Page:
The web Browser you are currently using is unsupported, and some features of this site may not work as intended. Please update to a modern browser such as Chrome, Firefox or Edge to experience all features Michigan.gov has to offer.
What is the difference between a lien, levy, warrant and a garnishment?
Liens are filed with the county Register of Deeds and/or the Secretary of State as security that a debt will be paid from proceeds when a taxpayer sells real or personal property.
Levies are a specialized form of warrant and are generally used to withdraw funds from a taxpayer's financial institution account or garnish a taxpayer's wages. Levies are generally used when a taxpayer has failed to resolve a debt through voluntary payment.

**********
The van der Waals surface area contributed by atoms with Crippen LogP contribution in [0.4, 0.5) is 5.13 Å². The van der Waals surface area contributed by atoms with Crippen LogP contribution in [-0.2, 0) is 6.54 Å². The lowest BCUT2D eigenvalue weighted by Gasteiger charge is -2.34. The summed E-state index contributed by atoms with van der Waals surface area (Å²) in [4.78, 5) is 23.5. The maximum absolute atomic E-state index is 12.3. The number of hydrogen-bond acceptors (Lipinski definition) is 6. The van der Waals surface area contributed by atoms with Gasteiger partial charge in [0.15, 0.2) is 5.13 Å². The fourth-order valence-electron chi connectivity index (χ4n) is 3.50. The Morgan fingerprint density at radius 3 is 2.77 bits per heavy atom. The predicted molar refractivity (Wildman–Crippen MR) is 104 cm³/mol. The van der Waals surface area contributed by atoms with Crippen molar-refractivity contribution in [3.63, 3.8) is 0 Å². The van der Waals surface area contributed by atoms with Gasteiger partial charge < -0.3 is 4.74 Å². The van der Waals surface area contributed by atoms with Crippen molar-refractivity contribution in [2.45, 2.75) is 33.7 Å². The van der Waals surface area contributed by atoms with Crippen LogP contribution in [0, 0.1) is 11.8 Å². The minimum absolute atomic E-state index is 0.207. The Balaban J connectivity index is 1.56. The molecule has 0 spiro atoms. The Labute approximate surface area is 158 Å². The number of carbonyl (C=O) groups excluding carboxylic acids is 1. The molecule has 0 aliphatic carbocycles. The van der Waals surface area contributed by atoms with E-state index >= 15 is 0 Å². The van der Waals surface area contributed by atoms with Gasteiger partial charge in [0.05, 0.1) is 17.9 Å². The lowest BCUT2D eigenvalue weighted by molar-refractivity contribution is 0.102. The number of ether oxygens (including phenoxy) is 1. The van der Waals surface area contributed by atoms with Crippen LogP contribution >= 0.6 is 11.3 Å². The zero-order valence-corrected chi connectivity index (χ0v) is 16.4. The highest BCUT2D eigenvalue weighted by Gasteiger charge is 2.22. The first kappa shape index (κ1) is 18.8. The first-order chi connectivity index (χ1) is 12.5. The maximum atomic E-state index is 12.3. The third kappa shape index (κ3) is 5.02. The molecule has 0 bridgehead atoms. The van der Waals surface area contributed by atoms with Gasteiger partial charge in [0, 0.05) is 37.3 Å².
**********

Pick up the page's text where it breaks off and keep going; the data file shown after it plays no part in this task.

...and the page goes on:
Warrants are used to close a taxpayer's business and/or seize a taxpayer's real or personal property other than a financial institution account or wages. Warrants are generally used when a taxpayer has failed to resolve their debt through voluntary payments and the debt is continuing to escalate.
Garnishments are court orders, legal procedures which the earnings or refund of an individual or entity are withheld for payment of a debt. Third-party creditors (Plaintiffs) petition the court for garnishment of refund monies.